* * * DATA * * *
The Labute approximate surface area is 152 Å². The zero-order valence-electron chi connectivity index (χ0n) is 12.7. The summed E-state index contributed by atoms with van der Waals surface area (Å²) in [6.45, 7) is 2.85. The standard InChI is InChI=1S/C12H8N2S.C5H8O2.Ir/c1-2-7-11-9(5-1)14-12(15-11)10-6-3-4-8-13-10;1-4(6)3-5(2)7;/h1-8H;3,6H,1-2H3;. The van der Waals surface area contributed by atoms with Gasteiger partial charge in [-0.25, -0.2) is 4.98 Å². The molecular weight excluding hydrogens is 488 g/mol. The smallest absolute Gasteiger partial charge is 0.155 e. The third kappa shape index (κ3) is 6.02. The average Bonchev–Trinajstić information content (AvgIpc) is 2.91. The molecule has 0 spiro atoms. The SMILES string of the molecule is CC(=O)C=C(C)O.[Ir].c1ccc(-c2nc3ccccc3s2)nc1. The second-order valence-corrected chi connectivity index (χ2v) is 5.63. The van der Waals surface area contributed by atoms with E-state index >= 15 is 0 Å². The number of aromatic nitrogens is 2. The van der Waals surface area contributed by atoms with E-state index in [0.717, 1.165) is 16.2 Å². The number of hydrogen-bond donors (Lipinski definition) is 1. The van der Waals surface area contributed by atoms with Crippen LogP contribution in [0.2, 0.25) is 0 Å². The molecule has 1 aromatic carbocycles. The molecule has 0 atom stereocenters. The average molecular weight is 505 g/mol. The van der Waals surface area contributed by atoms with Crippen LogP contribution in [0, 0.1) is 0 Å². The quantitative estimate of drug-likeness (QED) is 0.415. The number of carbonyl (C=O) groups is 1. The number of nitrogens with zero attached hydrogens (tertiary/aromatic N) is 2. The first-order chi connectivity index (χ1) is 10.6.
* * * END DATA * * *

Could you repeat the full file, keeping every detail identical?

The Labute approximate surface area is 152 Å². The zero-order valence-electron chi connectivity index (χ0n) is 12.7. The summed E-state index contributed by atoms with van der Waals surface area (Å²) in [6.45, 7) is 2.85. The standard InChI is InChI=1S/C12H8N2S.C5H8O2.Ir/c1-2-7-11-9(5-1)14-12(15-11)10-6-3-4-8-13-10;1-4(6)3-5(2)7;/h1-8H;3,6H,1-2H3;. The van der Waals surface area contributed by atoms with Gasteiger partial charge in [-0.25, -0.2) is 4.98 Å². The molecular weight excluding hydrogens is 488 g/mol. The smallest absolute Gasteiger partial charge is 0.155 e. The third kappa shape index (κ3) is 6.02. The average Bonchev–Trinajstić information content (AvgIpc) is 2.91. The molecule has 0 spiro atoms. The SMILES string of the molecule is CC(=O)C=C(C)O.[Ir].c1ccc(-c2nc3ccccc3s2)nc1. The second-order valence-corrected chi connectivity index (χ2v) is 5.63. The van der Waals surface area contributed by atoms with E-state index >= 15 is 0 Å². The number of aromatic nitrogens is 2. The van der Waals surface area contributed by atoms with E-state index in [0.717, 1.165) is 16.2 Å². The number of hydrogen-bond donors (Lipinski definition) is 1. The van der Waals surface area contributed by atoms with Crippen LogP contribution in [0.2, 0.25) is 0 Å². The molecule has 1 aromatic carbocycles. The molecule has 0 atom stereocenters. The average molecular weight is 505 g/mol. The van der Waals surface area contributed by atoms with Crippen LogP contribution in [0, 0.1) is 0 Å². The quantitative estimate of drug-likeness (QED) is 0.415. The number of carbonyl (C=O) groups is 1. The number of nitrogens with zero attached hydrogens (tertiary/aromatic N) is 2. The first-order chi connectivity index (χ1) is 10.6.